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Biography of Ho Chi Minh (1890-1969)

08/07/2019 168 Views
Ho Chi Minh is the last name of war, from 1940, by Nguyen Sinh Cung, who took at twenty-five the nickname of Nguyen Ai Quoc ("the Patriot"), under which he enters the history of the Vietnamese revolution.
 
Born in Kim Lien, about 400 km south of Hanoi, he is the son of a penniless little scholar. The young man, after studying at Hue High School, has to go abroad to earn a living. Engaged at twenty on a French liner, he sailed until 1917, making long stops in Alexandria, New York and London in particular. In 1917, he moved to Paris and very quickly inspires and animates groups of Vietnamese workers. In 1919, he tried to get the Versailles peace conference to accept a text in favor of the emancipation of his compatriots. The following year, a member of the Socialist Party, he took part in the Congress of Tours and took part in the pro-Soviet faction, which became the French Communist Party. In 1922, he founded and directed Le Paria, organ of "the inter-colonial union", which collaborate including Algerians, Malagasy and West Indians. At the end of 1923 he left for Moscow, where he arrived the day after Lenin's death. He takes part in the work of the Comintern, where he represents Southeast Asia.
 
In 1925, he founded Canton Thanh Nien, organ of the revolutionary youth of Vietnam. In February 1930, the creation of the Indochinese Communist Party gave rise to very harsh debates that he arbitrated, imposing himself as the leader and strategist of the Vietnamese revolution. He is sentenced to death by a French court and, residing in Hong Kong, he has little to be delivered by the English to the French colonial authorities. He managed to regain the U.R.S.S.
 
In 1941, he moved near the Sino-Vietnamese border at Pac Bô. It is there that he creates, with his lieutenants of the Indochinese Communist Party and several nationalist leaders, the Viet Minh or Front for the Independence of Vietnam. He is preparing the uprising against France. On August 25, 1945, Ho Chi Minh and his people made themselves masters of Hanoi. On September 2, the leader proclaimed independence and founded the Democratic Republic of Vietnam. The government of General De Gaulle sends an expeditionary force commanded by General Leclerc, under the political authority of High Commissioner Georges Thierry d'Argenlieu. Leclerc tries to make prevail a political compromise with the revolution: Ho Chi Minh signs agreements of March 6, 1946 which recognize Vietnam as a "free state in the French Union"; but the Fontainebleau conference, which must transform these agreements into a definitive treaty, fails. Serious incidents are increasing, especially in Haiphong. Then began seven years of war, during which Ho Chi Minh is an incomparable host of popular resistance: his faithful disciple Vo Nguyen Giap forms and directs the units, equipped with artillery delivered by the Soviets and the Chinese, who crush the French garrison of Dien Bien Phu (May 7, 1954). Paris is forced to deal with them: the Geneva conference culminated on 20 July 1954 in agreements ending the Indochina war.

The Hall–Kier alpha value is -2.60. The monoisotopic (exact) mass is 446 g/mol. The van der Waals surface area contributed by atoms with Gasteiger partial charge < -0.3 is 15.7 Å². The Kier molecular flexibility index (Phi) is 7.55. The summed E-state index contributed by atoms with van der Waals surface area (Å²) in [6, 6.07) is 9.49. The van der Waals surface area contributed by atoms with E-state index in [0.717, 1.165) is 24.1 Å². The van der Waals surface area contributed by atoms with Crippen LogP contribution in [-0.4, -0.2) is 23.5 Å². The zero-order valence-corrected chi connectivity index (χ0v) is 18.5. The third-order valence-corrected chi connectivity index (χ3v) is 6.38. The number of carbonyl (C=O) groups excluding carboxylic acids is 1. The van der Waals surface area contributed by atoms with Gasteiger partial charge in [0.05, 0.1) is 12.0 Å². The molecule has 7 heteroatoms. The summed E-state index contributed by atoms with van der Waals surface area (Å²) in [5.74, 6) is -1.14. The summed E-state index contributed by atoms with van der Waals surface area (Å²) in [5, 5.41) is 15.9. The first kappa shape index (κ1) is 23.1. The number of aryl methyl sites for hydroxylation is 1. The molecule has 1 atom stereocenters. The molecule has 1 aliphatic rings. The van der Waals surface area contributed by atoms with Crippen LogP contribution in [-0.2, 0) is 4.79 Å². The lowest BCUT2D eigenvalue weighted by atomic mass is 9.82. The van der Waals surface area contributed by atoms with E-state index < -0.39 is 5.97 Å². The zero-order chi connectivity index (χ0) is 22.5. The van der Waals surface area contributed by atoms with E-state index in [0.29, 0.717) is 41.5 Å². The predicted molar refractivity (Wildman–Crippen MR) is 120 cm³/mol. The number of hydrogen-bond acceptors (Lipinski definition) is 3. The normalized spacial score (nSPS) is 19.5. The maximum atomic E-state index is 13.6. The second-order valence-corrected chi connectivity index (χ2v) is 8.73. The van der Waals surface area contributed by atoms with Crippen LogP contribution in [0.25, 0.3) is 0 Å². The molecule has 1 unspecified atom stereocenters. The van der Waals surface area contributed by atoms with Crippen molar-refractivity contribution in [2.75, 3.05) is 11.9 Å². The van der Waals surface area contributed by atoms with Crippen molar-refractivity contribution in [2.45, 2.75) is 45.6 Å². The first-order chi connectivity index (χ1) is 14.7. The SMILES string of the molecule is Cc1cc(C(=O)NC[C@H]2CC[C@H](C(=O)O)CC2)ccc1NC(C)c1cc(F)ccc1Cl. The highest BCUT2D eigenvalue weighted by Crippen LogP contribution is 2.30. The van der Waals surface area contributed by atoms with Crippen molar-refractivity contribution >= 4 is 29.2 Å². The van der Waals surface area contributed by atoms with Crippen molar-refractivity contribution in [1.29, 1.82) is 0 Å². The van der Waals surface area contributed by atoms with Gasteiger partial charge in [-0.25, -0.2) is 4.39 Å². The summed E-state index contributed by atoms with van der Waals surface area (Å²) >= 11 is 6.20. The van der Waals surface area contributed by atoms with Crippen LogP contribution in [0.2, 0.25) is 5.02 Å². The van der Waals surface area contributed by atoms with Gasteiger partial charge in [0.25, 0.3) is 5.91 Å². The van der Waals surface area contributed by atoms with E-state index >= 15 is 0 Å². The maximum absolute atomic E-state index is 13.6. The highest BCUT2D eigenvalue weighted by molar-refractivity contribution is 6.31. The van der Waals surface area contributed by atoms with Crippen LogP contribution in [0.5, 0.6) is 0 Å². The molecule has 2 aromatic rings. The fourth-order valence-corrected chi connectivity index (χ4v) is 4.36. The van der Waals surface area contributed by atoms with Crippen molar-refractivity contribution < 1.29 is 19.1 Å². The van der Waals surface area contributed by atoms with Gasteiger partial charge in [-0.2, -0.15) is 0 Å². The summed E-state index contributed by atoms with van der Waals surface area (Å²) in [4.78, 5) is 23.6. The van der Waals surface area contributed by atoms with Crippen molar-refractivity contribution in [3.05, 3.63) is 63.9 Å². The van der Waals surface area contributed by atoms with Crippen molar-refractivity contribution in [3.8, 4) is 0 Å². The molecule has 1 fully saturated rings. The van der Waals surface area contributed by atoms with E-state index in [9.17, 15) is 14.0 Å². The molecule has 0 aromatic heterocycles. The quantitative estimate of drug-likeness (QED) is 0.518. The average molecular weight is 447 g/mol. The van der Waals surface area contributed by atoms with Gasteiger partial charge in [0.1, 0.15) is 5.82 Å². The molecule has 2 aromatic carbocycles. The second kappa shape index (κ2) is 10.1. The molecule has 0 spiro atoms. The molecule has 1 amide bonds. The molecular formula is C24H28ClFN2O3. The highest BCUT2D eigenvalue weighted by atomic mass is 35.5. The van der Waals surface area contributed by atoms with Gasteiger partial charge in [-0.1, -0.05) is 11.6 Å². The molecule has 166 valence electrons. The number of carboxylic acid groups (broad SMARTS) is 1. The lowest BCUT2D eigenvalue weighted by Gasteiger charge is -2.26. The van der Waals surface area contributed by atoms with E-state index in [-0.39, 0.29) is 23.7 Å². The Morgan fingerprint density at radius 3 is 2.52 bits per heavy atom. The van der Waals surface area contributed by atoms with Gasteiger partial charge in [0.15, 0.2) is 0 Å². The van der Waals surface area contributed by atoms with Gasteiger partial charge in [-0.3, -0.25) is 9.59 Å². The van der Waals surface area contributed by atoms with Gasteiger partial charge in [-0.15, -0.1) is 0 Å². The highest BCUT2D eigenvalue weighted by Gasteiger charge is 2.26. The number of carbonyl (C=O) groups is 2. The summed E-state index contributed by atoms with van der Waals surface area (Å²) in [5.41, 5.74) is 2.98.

If his compatriots call him "uncle"; if he himself speaks of them as his "nephews", it is not by folk badinage. In Vietnamese society, nothing is more important than the family bond, and the man called bac, a word reserved for the elder brother of the father, is par excellence the one whose advice is expected and whose moral authority is respected.
 
In 1959, the Hanoi regime must take a stand in the open conflict in South Vietnam between the anti-communist government of Ngô Dinh Diem, backed by Washington, and the rebel, semi-nationalist, half-communist maquis. While Washington increases its intervention with Diem month by month, before letting the army leaders take the place of the dictator, Hanoi's aid to the southern guerrillas increases. In 1965, the United States Air Force intervened directly on the North, unleashing more bombs than the US Air Force on Germany during the Second World War. In the ordeal, the popularity of "uncle Ho" only increases. The war continues when, in 1969, Ho Chi Minh died in his eightieth year.
  
 
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